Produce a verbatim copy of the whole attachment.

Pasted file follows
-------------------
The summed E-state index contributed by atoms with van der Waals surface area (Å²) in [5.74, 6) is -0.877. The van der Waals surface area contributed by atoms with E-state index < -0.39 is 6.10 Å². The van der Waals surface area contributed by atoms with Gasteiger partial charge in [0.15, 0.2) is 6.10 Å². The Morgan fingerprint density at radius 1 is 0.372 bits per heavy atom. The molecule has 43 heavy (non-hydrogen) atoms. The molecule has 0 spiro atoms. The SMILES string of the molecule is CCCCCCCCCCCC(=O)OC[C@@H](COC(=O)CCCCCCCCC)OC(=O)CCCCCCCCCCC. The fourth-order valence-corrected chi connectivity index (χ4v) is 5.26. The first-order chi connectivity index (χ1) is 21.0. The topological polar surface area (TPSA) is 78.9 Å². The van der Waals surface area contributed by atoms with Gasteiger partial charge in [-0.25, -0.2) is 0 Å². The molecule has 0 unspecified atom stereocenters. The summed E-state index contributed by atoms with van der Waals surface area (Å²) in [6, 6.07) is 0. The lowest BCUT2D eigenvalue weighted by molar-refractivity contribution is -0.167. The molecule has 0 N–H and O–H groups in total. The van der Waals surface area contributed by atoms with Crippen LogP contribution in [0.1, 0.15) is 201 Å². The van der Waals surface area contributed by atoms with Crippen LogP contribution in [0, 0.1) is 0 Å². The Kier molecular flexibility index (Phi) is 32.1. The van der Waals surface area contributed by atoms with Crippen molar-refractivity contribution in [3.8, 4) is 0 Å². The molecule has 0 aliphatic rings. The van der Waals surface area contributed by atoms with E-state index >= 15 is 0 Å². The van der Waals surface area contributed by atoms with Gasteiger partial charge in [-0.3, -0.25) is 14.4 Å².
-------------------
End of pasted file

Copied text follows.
The summed E-state index contributed by atoms with van der Waals surface area (Å²) in [5.74, 6) is -0.877. The van der Waals surface area contributed by atoms with E-state index < -0.39 is 6.10 Å². The van der Waals surface area contributed by atoms with Gasteiger partial charge in [0.15, 0.2) is 6.10 Å². The Morgan fingerprint density at radius 1 is 0.372 bits per heavy atom. The molecule has 43 heavy (non-hydrogen) atoms. The molecule has 0 spiro atoms. The SMILES string of the molecule is CCCCCCCCCCCC(=O)OC[C@@H](COC(=O)CCCCCCCCC)OC(=O)CCCCCCCCCCC. The fourth-order valence-corrected chi connectivity index (χ4v) is 5.26. The first-order chi connectivity index (χ1) is 21.0. The topological polar surface area (TPSA) is 78.9 Å². The van der Waals surface area contributed by atoms with Gasteiger partial charge in [-0.25, -0.2) is 0 Å². The molecule has 0 unspecified atom stereocenters. The summed E-state index contributed by atoms with van der Waals surface area (Å²) in [6, 6.07) is 0. The lowest BCUT2D eigenvalue weighted by molar-refractivity contribution is -0.167. The molecule has 0 N–H and O–H groups in total. The van der Waals surface area contributed by atoms with Crippen LogP contribution in [0.1, 0.15) is 201 Å². The van der Waals surface area contributed by atoms with Crippen LogP contribution in [0, 0.1) is 0 Å². The Kier molecular flexibility index (Phi) is 32.1. The van der Waals surface area contributed by atoms with Crippen molar-refractivity contribution in [3.8, 4) is 0 Å². The molecule has 0 aliphatic rings. The van der Waals surface area contributed by atoms with E-state index >= 15 is 0 Å². The van der Waals surface area contributed by atoms with Gasteiger partial charge in [-0.3, -0.25) is 14.4 Å².